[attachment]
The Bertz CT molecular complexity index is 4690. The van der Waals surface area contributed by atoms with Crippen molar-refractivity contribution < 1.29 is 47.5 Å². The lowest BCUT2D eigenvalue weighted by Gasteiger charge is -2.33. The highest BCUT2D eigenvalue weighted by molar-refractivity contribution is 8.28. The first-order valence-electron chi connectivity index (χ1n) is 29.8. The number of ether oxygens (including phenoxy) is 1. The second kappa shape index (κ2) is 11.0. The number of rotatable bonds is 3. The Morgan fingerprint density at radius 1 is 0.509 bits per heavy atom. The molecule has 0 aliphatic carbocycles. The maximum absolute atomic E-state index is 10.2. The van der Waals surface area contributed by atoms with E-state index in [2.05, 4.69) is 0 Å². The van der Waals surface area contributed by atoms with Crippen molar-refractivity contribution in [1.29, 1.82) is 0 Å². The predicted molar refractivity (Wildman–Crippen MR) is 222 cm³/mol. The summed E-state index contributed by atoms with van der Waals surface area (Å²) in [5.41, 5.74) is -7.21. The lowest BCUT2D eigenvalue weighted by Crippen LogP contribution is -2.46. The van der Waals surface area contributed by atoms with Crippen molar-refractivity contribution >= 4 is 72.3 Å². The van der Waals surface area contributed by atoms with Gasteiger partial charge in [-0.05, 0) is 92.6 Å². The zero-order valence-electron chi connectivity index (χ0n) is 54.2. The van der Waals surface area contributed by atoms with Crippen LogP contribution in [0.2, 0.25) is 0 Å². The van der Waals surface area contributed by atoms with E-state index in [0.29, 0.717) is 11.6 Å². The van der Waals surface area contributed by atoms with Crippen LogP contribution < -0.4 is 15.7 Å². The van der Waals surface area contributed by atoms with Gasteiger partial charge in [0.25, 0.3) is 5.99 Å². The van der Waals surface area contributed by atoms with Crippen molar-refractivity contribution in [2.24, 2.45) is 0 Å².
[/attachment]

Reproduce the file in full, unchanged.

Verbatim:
The Bertz CT molecular complexity index is 4690. The van der Waals surface area contributed by atoms with Crippen molar-refractivity contribution < 1.29 is 47.5 Å². The lowest BCUT2D eigenvalue weighted by Gasteiger charge is -2.33. The highest BCUT2D eigenvalue weighted by molar-refractivity contribution is 8.28. The first-order valence-electron chi connectivity index (χ1n) is 29.8. The number of ether oxygens (including phenoxy) is 1. The second kappa shape index (κ2) is 11.0. The number of rotatable bonds is 3. The Morgan fingerprint density at radius 1 is 0.509 bits per heavy atom. The molecule has 0 aliphatic carbocycles. The maximum absolute atomic E-state index is 10.2. The van der Waals surface area contributed by atoms with E-state index in [2.05, 4.69) is 0 Å². The van der Waals surface area contributed by atoms with Crippen molar-refractivity contribution in [1.29, 1.82) is 0 Å². The predicted molar refractivity (Wildman–Crippen MR) is 222 cm³/mol. The summed E-state index contributed by atoms with van der Waals surface area (Å²) in [5.41, 5.74) is -7.21. The lowest BCUT2D eigenvalue weighted by Crippen LogP contribution is -2.46. The van der Waals surface area contributed by atoms with Crippen molar-refractivity contribution >= 4 is 72.3 Å². The van der Waals surface area contributed by atoms with Gasteiger partial charge in [-0.05, 0) is 92.6 Å². The zero-order valence-electron chi connectivity index (χ0n) is 54.2. The van der Waals surface area contributed by atoms with Crippen LogP contribution in [0.2, 0.25) is 0 Å². The van der Waals surface area contributed by atoms with E-state index in [0.29, 0.717) is 11.6 Å². The van der Waals surface area contributed by atoms with Crippen LogP contribution < -0.4 is 15.7 Å². The van der Waals surface area contributed by atoms with Gasteiger partial charge in [0.25, 0.3) is 5.99 Å². The van der Waals surface area contributed by atoms with Crippen molar-refractivity contribution in [2.24, 2.45) is 0 Å².